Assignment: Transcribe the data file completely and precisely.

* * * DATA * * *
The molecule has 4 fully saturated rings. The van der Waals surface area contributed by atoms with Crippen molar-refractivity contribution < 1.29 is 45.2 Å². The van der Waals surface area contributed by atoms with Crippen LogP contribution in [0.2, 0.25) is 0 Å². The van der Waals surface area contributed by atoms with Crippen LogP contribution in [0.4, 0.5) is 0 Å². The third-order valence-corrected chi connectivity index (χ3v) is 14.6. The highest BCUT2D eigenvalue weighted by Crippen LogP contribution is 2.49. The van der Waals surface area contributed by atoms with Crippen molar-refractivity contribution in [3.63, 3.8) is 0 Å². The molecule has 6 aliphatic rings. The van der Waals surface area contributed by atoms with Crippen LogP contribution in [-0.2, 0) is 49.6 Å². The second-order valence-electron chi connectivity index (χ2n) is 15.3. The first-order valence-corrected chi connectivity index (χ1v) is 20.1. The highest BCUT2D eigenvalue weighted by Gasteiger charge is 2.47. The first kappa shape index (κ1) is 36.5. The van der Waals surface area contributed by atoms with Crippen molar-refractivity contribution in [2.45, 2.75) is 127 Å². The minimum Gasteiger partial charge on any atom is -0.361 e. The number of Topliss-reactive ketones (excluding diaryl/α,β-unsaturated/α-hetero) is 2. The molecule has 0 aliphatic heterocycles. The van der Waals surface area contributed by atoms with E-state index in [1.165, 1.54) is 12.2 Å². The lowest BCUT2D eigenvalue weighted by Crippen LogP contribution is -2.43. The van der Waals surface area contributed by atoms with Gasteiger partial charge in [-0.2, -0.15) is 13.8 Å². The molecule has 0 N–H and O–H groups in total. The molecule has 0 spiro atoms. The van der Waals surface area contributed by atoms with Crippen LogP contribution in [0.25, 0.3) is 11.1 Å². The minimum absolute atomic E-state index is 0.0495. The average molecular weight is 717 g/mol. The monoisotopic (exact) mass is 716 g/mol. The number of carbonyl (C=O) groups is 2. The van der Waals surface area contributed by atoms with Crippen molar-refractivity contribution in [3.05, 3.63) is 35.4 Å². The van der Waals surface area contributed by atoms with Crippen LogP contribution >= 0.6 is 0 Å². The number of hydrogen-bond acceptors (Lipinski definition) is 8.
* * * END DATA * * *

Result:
The molecule has 4 fully saturated rings. The van der Waals surface area contributed by atoms with Crippen molar-refractivity contribution < 1.29 is 45.2 Å². The van der Waals surface area contributed by atoms with Crippen LogP contribution in [0.2, 0.25) is 0 Å². The van der Waals surface area contributed by atoms with Crippen LogP contribution in [0.4, 0.5) is 0 Å². The third-order valence-corrected chi connectivity index (χ3v) is 14.6. The highest BCUT2D eigenvalue weighted by Crippen LogP contribution is 2.49. The van der Waals surface area contributed by atoms with Crippen molar-refractivity contribution in [3.63, 3.8) is 0 Å². The molecule has 6 aliphatic rings. The van der Waals surface area contributed by atoms with Crippen LogP contribution in [-0.2, 0) is 49.6 Å². The second-order valence-electron chi connectivity index (χ2n) is 15.3. The first-order valence-corrected chi connectivity index (χ1v) is 20.1. The highest BCUT2D eigenvalue weighted by Gasteiger charge is 2.47. The first kappa shape index (κ1) is 36.5. The van der Waals surface area contributed by atoms with Crippen molar-refractivity contribution in [2.45, 2.75) is 127 Å². The minimum Gasteiger partial charge on any atom is -0.361 e. The number of Topliss-reactive ketones (excluding diaryl/α,β-unsaturated/α-hetero) is 2. The molecule has 0 aliphatic heterocycles. The van der Waals surface area contributed by atoms with E-state index in [1.165, 1.54) is 12.2 Å². The lowest BCUT2D eigenvalue weighted by Crippen LogP contribution is -2.43. The van der Waals surface area contributed by atoms with Gasteiger partial charge in [-0.2, -0.15) is 13.8 Å². The molecule has 0 N–H and O–H groups in total. The molecule has 0 spiro atoms. The van der Waals surface area contributed by atoms with Crippen LogP contribution in [0.25, 0.3) is 11.1 Å². The minimum absolute atomic E-state index is 0.0495. The average molecular weight is 717 g/mol. The monoisotopic (exact) mass is 716 g/mol. The number of carbonyl (C=O) groups is 2. The van der Waals surface area contributed by atoms with Crippen molar-refractivity contribution in [3.05, 3.63) is 35.4 Å². The van der Waals surface area contributed by atoms with Crippen LogP contribution >= 0.6 is 0 Å². The number of hydrogen-bond acceptors (Lipinski definition) is 8.